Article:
Featured Graphic Artist, Illustrator

Michael Arnold

March 2019

We learn how Illustrator & Graphic Artist Michael Arnold traversed his way through the industry without a University degree under his belt (it's totally doable!); plus we chat about spotting red flags, seeing your work 'in the wild', and how to get excited about uninteresting briefs.

Where did you study and what were some of your first jobs?

Actually, I didn’t attend university; I left school at 18 and I had been designing T-shirts for a friends' T-shirt business already and after leaving I started designing and screen printing posters. I kinda lucked into the vintage type fad at the time and made quite a bit of money selling them online and at a market stall, but I quit the market stall because it was too cold.

After a while, I started picking up a few Graphic Design jobs before finally deciding to focus in on Illustration and scratched together a very ropey portfolio that I sent to anyone who would listen. Initially, my first few jobs were small trade magazines and side projects of other designers but eventually, it began to grow and my work started to hit it’s stride stylistically.

Whats the worst design job you’ve ever had and how does that make you a better designer?

One of my worst jobs to date was designing some marketing materials for a tech brand, initially, I worked with an advertising agency on some small elements for an animation, and that job went swimmingly; no complaints. I was then passed on for some extra work, because I had illustrated these elements, to an external team to put together what I thought would be some more illustrations for the product’s marketing materials. However, it quickly became apparent that this new team were not designers themselves and really didn’t understand my role or their role in the project. Which lead to a complete mess of miscommunications and lack of organisation and I lot more work than was first pitched to me — what I learnt from this was spotting the Red Flags.

There were things I noticed that in hindsight I should have taken the lead on and nipped in the bud before they began; simple things like confirming that the copy was nailed down, agreeing on a single point of contact and making clear a timeline of the way this project was going to run — more for their benefit than mine. I don’t hold any grudge against them, they were doing the best they could, I reckon, but it pays to be mindful that not everyone understands the process as well as you do as a creative.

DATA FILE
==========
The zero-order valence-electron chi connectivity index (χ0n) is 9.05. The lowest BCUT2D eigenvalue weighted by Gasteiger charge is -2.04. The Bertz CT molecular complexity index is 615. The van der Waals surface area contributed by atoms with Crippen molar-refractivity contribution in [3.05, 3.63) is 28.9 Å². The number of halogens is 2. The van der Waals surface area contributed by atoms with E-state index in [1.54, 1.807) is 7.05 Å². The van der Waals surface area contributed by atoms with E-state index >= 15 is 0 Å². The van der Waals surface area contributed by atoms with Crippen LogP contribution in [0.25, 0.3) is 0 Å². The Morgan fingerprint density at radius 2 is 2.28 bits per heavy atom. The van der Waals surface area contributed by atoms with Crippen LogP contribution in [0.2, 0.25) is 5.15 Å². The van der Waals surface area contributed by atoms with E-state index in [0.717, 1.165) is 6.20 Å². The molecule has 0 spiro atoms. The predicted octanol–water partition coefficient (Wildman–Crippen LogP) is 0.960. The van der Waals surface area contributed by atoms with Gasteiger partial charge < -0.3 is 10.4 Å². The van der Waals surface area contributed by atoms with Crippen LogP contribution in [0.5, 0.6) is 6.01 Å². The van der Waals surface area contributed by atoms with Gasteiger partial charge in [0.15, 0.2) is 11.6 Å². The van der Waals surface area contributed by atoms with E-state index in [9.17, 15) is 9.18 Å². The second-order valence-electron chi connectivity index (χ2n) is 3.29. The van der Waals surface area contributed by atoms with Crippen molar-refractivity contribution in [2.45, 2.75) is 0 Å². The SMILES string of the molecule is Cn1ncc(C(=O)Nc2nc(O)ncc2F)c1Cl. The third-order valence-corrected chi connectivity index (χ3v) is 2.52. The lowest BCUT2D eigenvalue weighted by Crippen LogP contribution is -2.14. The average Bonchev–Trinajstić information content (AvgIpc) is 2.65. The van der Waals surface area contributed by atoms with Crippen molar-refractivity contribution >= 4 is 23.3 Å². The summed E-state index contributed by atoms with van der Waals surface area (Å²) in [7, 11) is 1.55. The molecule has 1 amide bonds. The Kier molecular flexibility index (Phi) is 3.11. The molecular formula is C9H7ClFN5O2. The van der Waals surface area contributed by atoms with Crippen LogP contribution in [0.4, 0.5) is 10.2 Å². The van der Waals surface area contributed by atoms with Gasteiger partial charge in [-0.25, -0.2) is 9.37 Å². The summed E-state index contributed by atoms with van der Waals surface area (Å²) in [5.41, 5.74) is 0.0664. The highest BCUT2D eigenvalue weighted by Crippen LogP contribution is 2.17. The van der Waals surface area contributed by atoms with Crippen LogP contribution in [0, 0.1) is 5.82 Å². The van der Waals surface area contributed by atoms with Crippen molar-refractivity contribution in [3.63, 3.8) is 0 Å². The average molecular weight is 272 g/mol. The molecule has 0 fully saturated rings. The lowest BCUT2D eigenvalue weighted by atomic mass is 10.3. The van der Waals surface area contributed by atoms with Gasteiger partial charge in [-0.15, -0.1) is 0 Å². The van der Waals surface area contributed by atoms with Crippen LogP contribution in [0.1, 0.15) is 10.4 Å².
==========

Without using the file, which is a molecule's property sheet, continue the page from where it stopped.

Give us the elevator pitch on what you do.

I work as an Illustrator and Graphic Artist with projects spanning Advertising, Animation, Branding, Packaging and Editorials and aim to convey a sense of humour and bold expression in my work whilst distilling down the illustration as much as I can, to a very concise composition. People and patterns are a core part of my pieces.


It pays to be mindful that not everyone understands the process as well as you do as a creative.


What are some of the best and worse parts of your job, day-to-day.

The best part is seeing work you’ve created in the wild, I’m fortunate enough that recently I’ve finished a lot of big projects and people have been able to send me photographs of the artwork from around the world - that’s always a kick to see that. I still love seeing magazine work in print too, to think that thousands of people will read and see your work is kinda dizzying. I keep all my thank you notes from Art Directors.

The worst is the down times, I’m a bit of a workaholic I love what I do. But sometimes when there’s no work coming in, you’re trying your hardest to find new commissions and nothing is working it can be stressful. It’s why I try to teach anyone who’s going self-employed that Money Management is the single most important thing to get right.

What advice would you give students graduating in 2019?

Save money, do with less and as ‘sell-out’ as it seems — try to figure out a way to make your work suitable for the industry. An important part of being a designer is being able to communicate with people (not just other designers). It’s all very well having a portfolio of extreme artwork but if it doesn’t communicate or resonate with people then it’s pointless. It’s a tricky task that I’m still mastering myself.

That doesn’t mean you can’t ever create the experimental or personal work that you like; a little for you, a little for them.

Another tip, your greatest skill should be finding an angle in the work that you can be excited about, you won’t always getting interesting briefs when you’re starting so the trick is to find a part of it that you can enjoy. Whether it’s a process you’ve wanted to try, an unusual take on the idea or the chance to learn a new program — you’ve gotta find a piece of it that you can be excited out.

Whats on the cards professionally and personally in the next 12 months?

Professionally, I hope to be working again with a charity I’ve worked with in the past on an extension of our previous projects. That was a lot of fun the first time around and I’d love to be able to continue it. I’d also like to work on some Spacial/Set design, I’m putting that out there into the universe.

Personally, I’d really like to create some Public Sculptural Art. I’m working on a couple of concepts but we’ll see where, if anywhere, that those go. I’m also looking to take more of an Art Directorial role going forward, I’ve had my taste of it a little a few times and now I’m hooked.

Website: mkrnld.co.uk

Instagram: @mkrnld


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